In Congo’s two decades of war with the M23 rebels, civilians have been the greatest victims. The most prevalent crime has been rape-and-pillage, a practice that often eliminates whole villages and towns. The practice is also used by the Congolese Army to both punish far-flung communities and to intimidate them into compliance.

According to Human Rights Watch, 15,000 cases of sexual violence were reported in 2009, and 7,685 cases were reported in the first six months of 2010. Prosecution of perpetrators, including militia and political commanders, has begun at the International Criminal Court at The Hague, but some ICC-indicted suspects remain at large. This includes Congolese Army Gen. Bosco Ntaganda, who continues to carry out joint exercises in eastern Congo, apparently without fear of arrest by United Nations peacekeepers.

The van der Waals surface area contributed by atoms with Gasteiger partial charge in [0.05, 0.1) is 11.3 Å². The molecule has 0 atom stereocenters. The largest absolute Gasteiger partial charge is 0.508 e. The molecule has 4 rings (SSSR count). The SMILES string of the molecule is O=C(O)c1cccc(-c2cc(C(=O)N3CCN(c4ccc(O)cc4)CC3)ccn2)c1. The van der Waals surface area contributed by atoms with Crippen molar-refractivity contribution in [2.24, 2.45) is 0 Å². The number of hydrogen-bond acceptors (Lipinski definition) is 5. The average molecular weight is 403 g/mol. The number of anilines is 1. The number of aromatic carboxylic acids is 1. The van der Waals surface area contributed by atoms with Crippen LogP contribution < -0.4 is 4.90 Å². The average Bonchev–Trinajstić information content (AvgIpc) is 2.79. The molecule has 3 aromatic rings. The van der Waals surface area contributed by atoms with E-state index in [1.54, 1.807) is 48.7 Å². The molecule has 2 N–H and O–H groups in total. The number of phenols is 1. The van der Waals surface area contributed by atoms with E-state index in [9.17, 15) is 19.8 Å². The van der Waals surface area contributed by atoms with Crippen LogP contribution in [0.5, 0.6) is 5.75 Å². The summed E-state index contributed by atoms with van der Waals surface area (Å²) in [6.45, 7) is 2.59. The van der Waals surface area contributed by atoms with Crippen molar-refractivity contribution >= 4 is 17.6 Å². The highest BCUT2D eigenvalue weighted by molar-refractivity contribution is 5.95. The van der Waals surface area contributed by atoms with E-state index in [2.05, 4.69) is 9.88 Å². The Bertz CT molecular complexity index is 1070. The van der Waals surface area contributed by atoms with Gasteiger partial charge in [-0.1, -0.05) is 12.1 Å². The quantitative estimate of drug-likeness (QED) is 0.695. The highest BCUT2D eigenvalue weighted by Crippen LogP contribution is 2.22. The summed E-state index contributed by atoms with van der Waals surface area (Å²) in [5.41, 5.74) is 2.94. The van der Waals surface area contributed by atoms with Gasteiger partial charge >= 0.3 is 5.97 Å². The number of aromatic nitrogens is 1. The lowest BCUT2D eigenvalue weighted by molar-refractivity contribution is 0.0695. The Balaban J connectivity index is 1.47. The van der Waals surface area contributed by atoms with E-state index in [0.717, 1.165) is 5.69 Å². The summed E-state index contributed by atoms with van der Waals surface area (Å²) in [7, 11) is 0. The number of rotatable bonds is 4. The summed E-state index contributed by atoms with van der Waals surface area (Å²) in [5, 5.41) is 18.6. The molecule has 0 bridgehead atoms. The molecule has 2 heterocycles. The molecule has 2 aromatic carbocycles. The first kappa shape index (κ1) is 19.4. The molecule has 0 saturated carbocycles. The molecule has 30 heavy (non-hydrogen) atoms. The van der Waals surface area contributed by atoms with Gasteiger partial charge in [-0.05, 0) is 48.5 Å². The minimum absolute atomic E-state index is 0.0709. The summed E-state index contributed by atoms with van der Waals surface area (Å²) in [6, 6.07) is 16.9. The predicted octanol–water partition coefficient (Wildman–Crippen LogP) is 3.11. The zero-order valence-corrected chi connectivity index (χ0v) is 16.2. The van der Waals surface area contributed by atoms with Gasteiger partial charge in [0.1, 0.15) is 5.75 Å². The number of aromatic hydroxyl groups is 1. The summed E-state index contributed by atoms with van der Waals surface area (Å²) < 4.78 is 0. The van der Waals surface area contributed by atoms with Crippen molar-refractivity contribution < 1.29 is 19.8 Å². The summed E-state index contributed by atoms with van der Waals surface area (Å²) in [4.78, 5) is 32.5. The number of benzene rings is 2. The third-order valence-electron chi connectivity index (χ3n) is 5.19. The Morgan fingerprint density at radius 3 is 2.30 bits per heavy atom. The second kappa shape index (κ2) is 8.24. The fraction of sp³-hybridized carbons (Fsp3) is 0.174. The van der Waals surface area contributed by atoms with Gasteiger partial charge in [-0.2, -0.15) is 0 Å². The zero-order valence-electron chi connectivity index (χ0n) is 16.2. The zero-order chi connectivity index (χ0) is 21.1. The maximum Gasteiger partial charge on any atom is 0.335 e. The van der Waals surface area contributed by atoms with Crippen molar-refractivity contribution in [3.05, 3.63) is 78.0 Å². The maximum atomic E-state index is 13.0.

Read it at The Washington Post.